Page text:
Thoughts from a Los Angeles Theater Producer

What could a Producer’s Organization look like?

Posted in Producer's League by Rick Culbertson on October 12, 2009

I have been asked how, given all the different types of theater companies that exist in Los Angeles, a producer’s organization could work.  I have taken this question to mean that a lot of people feel that we are too diverse of a theater community to allow for a cohesive, agreed-upon structure, and that our missions and goals don’t align.  I disagree. While there are certainly some differences among us, we have many more things in common than we think.

We are all producers.  Every one of us.  Whether your company is small and actor-based, whether you work independently in the 99-seat world, whether you are a mid-sized non-profit with 100-499 seats or a big regional theater, your mission is to produce theater.  This means that you must deal with unions, hire (even on a volunteer basis) artists and staff, sell tickets, and market shows.  We all interface daily with theater venues, actors, directors, designers, writers, and material. We all vie for the same limited number of reviewers and patrons. We all have to work within budgets, and we all have something to say.  

If we created a producer’s organization, it could help all of us accomplish the tasks we have in common.  We could organize committees that break down these tasks according to our various specific types of theater.  We could implement one committee for each of the following: the large budget 99-seat non profits, the low budget 99-seat non-profits, the actor based 99-seat houses, the independent producers, the midsize theaters, the large theaters… etc.  Each committee would work on the behalf of the group of theaters within their category.  The committees would then meet with the producer’s organization to make sure it is adhering to the needs of all producers and theater companies.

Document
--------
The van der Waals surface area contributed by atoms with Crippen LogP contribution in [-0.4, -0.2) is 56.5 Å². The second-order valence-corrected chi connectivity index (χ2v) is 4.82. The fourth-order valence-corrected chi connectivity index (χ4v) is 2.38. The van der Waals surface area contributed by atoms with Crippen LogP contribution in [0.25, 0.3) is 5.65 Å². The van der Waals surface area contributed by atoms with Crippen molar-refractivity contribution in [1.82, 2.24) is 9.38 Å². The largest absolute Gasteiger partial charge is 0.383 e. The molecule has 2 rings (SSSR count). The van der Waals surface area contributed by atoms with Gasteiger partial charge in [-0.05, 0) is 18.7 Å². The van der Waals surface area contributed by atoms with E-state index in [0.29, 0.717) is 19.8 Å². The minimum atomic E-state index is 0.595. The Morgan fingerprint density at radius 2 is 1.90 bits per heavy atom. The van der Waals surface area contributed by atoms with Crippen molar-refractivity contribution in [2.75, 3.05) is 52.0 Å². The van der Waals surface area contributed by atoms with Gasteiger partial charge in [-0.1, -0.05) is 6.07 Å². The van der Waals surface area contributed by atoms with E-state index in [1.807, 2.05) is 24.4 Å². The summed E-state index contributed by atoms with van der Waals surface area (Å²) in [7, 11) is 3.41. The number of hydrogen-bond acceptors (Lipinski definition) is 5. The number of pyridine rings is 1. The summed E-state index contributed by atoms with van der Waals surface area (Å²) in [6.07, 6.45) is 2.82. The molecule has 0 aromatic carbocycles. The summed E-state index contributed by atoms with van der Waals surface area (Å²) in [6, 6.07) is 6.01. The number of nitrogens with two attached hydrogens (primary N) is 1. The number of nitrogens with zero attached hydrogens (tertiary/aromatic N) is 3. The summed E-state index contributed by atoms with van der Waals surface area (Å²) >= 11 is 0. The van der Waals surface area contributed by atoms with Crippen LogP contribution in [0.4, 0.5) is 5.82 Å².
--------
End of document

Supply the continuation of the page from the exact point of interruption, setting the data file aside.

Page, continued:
Imagine being able to negotiate with equity– all with one voice.  We could begin a dialogue with other unions so that they finally get on board with the 99-seat contract.  Each of these negotiations could receive input from the smaller committees, creating a situation in which each theater company has the weight of the entire community behind it. 

Additionally, all members of the producer’s organization, no matter what their size, would benefit from the marketing efforts of a producers league.  (READ THIS  POST!)

A producer’s league, working as a trade organization, could work with the city to address our needs as producers.  This league could seek partnerships with corporate entities (the Broadway Producer’s League in New York has a partnership with Visa. Why can’t we?)  As individuals, we are hard-pressed to make these visions a reality, but as an entire community? We could create a partnership with the Los Angeles Restaurant Association to bring our two industries together to promote “dinner and a show” ideas, and many more partnerships such as these to intelligently grow the visibility of our business. There is no reason why each of us, as individuals, should continue to labor on trying to accomplish these tasks, over and over, again and again– achieving only moderate success at best.

Last, but certainly not least, we could work together to develop better rental agreements with all our local rental theaters.  Better contracts that will promote long running shows instead of forcing you to close. (READ THIS POST!)

There are so many benefits in coming together. Put simply, a group is always greater than the sum of its parts.


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